With the advent of Google’s ARCore and Apple’s ARKit — software development kits that enable augmented reality applications to be built — more advanced forms of augmented reality were made possible on smartphones. Using the same SLAM technology VR headsets use for inside-out tracking, an advanced AR-enabled smartphone can see your environment in three dimensions through its regular camera, recognize surfaces, and therefore place digital objects in context with the physical environment (for example, placing digital furniture in an office to assess how it looks before buying it) or provide information about the environment itself (for example, being able to measure the width of a recessed section of wall).

 

3. Projection Systems

 

Cave Environments

Before headsets became the stereotypical representation of VR, projection systems were used in scientific and industrial applications to immerse users in a three-dimensional digital environment. These systems comprised a series of projectors that cast images onto the interior walls, floor and ceiling of a room. In conjunction with a set of positionally tracked 3D glasses, user movements in the room would cause the perspective of the digital environment to change accordingly. 

A six DoF controller provides interaction capabilities. These systems were called CAVEs, a recursive acronym which stands for CAVE Automatic Virtual Environment. The name is also a nod to Plato’s “Allegory of the Cave” thought experiment which discusses themes such as human perception, illusion and reality. The first CAVE was deployed at the University of Illinois in Chicago in 1992. Nowadays, the word CAVE is used colloquially as a generic term to refer to an interior projection-based immersive environment.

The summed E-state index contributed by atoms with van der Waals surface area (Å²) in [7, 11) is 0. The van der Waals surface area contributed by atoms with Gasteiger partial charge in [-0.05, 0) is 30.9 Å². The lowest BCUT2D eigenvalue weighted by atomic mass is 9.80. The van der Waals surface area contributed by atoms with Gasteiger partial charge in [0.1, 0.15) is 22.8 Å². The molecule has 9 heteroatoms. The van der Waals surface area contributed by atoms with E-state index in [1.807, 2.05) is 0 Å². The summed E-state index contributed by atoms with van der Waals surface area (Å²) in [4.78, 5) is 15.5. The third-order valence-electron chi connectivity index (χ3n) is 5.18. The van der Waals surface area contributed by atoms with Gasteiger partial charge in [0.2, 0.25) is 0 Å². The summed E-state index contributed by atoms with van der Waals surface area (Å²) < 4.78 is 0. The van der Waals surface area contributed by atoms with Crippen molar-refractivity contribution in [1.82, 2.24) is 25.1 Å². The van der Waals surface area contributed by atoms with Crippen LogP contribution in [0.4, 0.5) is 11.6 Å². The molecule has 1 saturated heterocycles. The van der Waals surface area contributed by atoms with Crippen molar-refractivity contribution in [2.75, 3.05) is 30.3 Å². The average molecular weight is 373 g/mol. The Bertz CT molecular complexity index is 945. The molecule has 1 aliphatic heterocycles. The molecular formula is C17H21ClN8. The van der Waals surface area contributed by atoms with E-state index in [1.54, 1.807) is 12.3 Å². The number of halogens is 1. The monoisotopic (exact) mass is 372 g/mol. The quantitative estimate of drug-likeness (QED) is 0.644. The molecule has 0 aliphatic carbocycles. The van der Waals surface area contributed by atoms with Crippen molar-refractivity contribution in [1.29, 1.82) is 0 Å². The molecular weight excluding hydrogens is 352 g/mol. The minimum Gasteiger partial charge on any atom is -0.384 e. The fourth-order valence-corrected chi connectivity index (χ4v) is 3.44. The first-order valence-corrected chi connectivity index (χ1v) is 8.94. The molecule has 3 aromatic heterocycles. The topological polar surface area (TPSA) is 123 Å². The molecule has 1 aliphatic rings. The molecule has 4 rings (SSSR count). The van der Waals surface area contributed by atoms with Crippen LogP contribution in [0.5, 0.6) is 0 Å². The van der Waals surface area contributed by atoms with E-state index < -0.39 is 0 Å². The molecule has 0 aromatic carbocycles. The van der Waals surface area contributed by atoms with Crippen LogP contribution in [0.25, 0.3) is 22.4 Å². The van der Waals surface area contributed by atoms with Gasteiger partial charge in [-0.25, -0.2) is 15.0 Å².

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Visualizing a virtual retail avenue through a CAVE system at University College London. Thanks to Anthony Steed for the picture.

CAVE systems have the advantage of being able to support multiple users without isolating them from the physical environment as is the case with VR headsets. Users are able to see their own physical body as well as those of others while immersed in a digital environment. With the right expertise and software, projectors can even be used in differently sized and even oddly shaped rooms. 

The interior of dome structures has become a favorite type of room to use projection systems in due to the smooth 360 digital environment they create which multiple users can inhabit. These systems comprise a number of high quality projectors, a powerful computer system and accompanying software. They require a dedicated room which once fixed cannot be easily moved. Despite the complexity of CAVEs, most of the equipment can be hidden out of sight — even the projectors can be rear projection units that cast an image from behind the (translucent) walls.

 

Projection Mapping

A niche technology, projection mapping is the act of projecting digital imagery onto the surface of objects, sometimes to create an artistic visual effect, but it can also be used to present information in the right place. This technique used to be called spatial augmented reality as it is a form of AR that enhances a physical environment with digital information.